Dr. Arthur Chang, author of “The New Positive Spirituality: Finding Purpose and Happiness in Everyday Life,” defines positive spirituality as the practice of positively embodying God’s attributes of love and law and using them in our lives to bring our desires into physical reality.

Thursday, April 4, 2024



By Rev. Dr. Arthur Chang





When fishes flew and forests walked

   And figs grew upon thorn,

Some moment when the moon was blood

   Then surely I was born.


With monstrous head and sickening cry

   And ears like errant wings,

The devil’s walking parody

   On all four-footed things.


The tattered outlaw of the earth,

   Of ancient crooked will;

Starve, scourge, deride me: I am dumb,

   I keep my secret still.


Fools! For I also had my hour;

   One far fierce hour and sweet:

There was a shout about my ears,

   And palms before my feet.


On Monday of Holy Week, I woke up thinking about a poem that had not crossed my mind since high school. That is a long time ago. It is shown above. It took some time to get past the title, to retrieve the poet’s name, to be able to recite the first verse. I even got into the second verse. So here it is!

The Gospel writer, Matthew, laid out the commencement of Holy Week as follows:

Jesus Comes to Jerusalem as King


As they approached Jerusalem and came to Bethphage on the Mount of Olives, Jesus sent two disciples, saying to them, “Go to the village ahead of you, and at once you will find a donkey tied there, with her colt by her. Untie them and bring them to me. If anyone says anything to you, say that the Lord needs them, and he will send them right away.”

This took place to fulfill what was spoken through the prophet:


           “Say to Daughter Zion,

‘See, your king comes to you,

gentle and riding on a donkey,

and on a colt, the foal of a donkey.’ ” 


The disciples went and did as Jesus had instructed them.  They brought the donkey and the colt and placed their cloaks on them for Jesus to sit on. A very large crowd spread their cloaks on the road, while others cut branches from the trees and spread them on the road. The crowds that went ahead of him and those that followed shouted,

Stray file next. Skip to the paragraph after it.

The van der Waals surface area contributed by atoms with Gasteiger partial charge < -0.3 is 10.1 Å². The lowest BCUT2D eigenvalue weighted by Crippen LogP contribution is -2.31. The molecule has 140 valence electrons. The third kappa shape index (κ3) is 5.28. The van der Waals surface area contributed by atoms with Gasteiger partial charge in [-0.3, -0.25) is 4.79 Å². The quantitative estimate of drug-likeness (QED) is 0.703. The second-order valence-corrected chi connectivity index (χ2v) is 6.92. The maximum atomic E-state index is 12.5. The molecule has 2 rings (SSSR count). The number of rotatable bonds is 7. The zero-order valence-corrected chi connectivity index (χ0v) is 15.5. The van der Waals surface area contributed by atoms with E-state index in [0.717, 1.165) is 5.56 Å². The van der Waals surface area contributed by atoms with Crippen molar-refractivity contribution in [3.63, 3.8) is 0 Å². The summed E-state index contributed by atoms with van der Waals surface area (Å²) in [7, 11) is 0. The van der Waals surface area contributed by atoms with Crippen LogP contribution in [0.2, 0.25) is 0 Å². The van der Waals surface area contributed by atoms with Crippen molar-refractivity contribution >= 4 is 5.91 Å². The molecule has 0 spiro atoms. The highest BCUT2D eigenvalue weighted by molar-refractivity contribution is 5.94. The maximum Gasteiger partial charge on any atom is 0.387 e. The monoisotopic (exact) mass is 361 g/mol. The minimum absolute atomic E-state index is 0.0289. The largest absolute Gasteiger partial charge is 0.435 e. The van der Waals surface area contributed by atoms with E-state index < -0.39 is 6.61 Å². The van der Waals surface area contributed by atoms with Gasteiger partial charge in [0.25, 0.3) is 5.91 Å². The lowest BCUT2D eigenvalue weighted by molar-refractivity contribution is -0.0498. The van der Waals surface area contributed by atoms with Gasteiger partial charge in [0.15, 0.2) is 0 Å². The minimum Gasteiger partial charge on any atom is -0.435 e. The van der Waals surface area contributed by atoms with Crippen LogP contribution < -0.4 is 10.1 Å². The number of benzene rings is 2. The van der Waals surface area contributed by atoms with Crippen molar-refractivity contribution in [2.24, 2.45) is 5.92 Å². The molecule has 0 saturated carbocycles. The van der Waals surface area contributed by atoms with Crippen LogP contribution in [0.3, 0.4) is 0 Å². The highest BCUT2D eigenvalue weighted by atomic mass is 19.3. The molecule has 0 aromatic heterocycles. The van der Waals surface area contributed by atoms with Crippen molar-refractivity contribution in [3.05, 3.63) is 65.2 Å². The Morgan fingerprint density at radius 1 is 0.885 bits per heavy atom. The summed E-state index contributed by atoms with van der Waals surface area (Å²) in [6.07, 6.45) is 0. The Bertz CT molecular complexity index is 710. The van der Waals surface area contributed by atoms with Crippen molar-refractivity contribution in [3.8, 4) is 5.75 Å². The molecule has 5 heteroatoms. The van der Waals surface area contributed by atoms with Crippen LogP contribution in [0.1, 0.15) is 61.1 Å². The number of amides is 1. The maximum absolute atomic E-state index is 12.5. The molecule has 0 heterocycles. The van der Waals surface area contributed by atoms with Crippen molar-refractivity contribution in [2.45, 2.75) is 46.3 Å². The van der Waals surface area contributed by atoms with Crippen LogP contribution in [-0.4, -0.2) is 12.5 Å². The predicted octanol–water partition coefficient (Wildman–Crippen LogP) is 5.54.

“Hosanna to the Son of David!”

“Blessed is he who comes in the name of the Lord!”

“Hosanna in the highest heaven!”

When Jesus entered Jerusalem, the whole city was stirred and asked, “Who is this?”

The crowds answered, “This is Jesus, the prophet from Nazareth in Galilee.” (Matthew 21:1-11)


Poets and mystics are enablers, bringing to our attention vital reflections of stories, secular or sacred, that we would be inclined to miss. Poet G. K. Chesterton’s parody of the oft-disrespected donkey is an example. The poem features the donkey’s voice recognizing the priceless gift he has received, a new sense of self eternally synchronized with Jesus’ triumphal entry into Jerusalem.

Matthew’s Gospel tells of Jesus requesting the colt, a young undisciplined donkey.  Jesus riding the undisciplined colt, tells us the Christ presence within each of us must take charge of the body, the donkey, and ride it in the path toward achieving our highest spiritual objective.

The Hebrew prophet, Zachariah, wrote about the donkey as noted above. The king, he says, is gentle, riding a young donkey. While orthodox Christian teaching will say, as Matthew suggests, that Jesus was fulfilling the prophesy of Zachariah, religious scholars familiar with the Jewish  Midrash writing style will recognize it here.

Whether one does or does not recognize this style of sacred literature, all can appreciate the lesson of Holy Week that the humble donkey, one’s body, will serve best under the mastery of the Christ presence within each of us.